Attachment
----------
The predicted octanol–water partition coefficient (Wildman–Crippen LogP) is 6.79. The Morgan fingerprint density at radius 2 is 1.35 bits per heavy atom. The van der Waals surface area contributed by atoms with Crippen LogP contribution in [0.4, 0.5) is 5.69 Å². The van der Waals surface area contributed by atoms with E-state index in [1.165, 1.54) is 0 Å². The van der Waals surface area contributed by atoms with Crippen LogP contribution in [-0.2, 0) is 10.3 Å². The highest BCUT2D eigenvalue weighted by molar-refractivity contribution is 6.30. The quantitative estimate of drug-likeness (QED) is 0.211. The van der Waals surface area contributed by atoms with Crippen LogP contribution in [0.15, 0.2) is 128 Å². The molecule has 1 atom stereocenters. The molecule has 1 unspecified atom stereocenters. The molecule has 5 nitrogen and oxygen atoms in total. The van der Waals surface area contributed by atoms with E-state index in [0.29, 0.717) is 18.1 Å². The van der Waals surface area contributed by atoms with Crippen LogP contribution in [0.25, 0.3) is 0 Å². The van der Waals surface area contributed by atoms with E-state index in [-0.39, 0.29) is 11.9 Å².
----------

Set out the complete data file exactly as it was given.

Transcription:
The predicted octanol–water partition coefficient (Wildman–Crippen LogP) is 6.79. The Morgan fingerprint density at radius 2 is 1.35 bits per heavy atom. The van der Waals surface area contributed by atoms with Crippen LogP contribution in [0.4, 0.5) is 5.69 Å². The van der Waals surface area contributed by atoms with E-state index in [1.165, 1.54) is 0 Å². The van der Waals surface area contributed by atoms with Crippen LogP contribution in [-0.2, 0) is 10.3 Å². The highest BCUT2D eigenvalue weighted by molar-refractivity contribution is 6.30. The quantitative estimate of drug-likeness (QED) is 0.211. The van der Waals surface area contributed by atoms with Crippen LogP contribution in [0.15, 0.2) is 128 Å². The molecule has 1 atom stereocenters. The molecule has 1 unspecified atom stereocenters. The molecule has 5 nitrogen and oxygen atoms in total. The van der Waals surface area contributed by atoms with E-state index in [0.29, 0.717) is 18.1 Å². The van der Waals surface area contributed by atoms with Crippen LogP contribution in [0.25, 0.3) is 0 Å². The van der Waals surface area contributed by atoms with E-state index in [-0.39, 0.29) is 11.9 Å².